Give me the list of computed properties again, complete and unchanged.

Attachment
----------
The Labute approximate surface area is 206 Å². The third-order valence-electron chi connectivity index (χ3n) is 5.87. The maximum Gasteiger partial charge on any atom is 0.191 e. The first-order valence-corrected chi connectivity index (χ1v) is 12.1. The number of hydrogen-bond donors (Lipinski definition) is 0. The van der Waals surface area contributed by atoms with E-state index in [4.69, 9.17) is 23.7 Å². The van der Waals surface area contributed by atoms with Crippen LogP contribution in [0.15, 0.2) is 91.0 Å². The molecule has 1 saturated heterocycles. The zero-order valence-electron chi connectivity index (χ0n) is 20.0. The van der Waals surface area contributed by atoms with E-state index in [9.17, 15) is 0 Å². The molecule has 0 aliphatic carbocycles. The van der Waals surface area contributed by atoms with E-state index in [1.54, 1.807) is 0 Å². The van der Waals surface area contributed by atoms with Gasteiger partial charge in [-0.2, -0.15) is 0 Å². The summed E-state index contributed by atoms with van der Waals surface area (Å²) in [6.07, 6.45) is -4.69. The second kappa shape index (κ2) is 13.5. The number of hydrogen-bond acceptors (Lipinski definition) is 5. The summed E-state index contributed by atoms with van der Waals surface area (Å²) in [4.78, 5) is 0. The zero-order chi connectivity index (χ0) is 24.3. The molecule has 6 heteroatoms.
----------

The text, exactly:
The Labute approximate surface area is 206 Å². The third-order valence-electron chi connectivity index (χ3n) is 5.87. The maximum Gasteiger partial charge on any atom is 0.191 e. The first-order valence-corrected chi connectivity index (χ1v) is 12.1. The number of hydrogen-bond donors (Lipinski definition) is 0. The van der Waals surface area contributed by atoms with E-state index in [4.69, 9.17) is 23.7 Å². The van der Waals surface area contributed by atoms with Crippen LogP contribution in [0.15, 0.2) is 91.0 Å². The molecule has 1 saturated heterocycles. The zero-order valence-electron chi connectivity index (χ0n) is 20.0. The van der Waals surface area contributed by atoms with E-state index in [9.17, 15) is 0 Å². The molecule has 0 aliphatic carbocycles. The van der Waals surface area contributed by atoms with E-state index in [1.54, 1.807) is 0 Å². The van der Waals surface area contributed by atoms with Gasteiger partial charge in [-0.2, -0.15) is 0 Å². The summed E-state index contributed by atoms with van der Waals surface area (Å²) in [6.07, 6.45) is -4.69. The second kappa shape index (κ2) is 13.5. The number of hydrogen-bond acceptors (Lipinski definition) is 5. The summed E-state index contributed by atoms with van der Waals surface area (Å²) in [4.78, 5) is 0. The zero-order chi connectivity index (χ0) is 24.3. The molecule has 6 heteroatoms.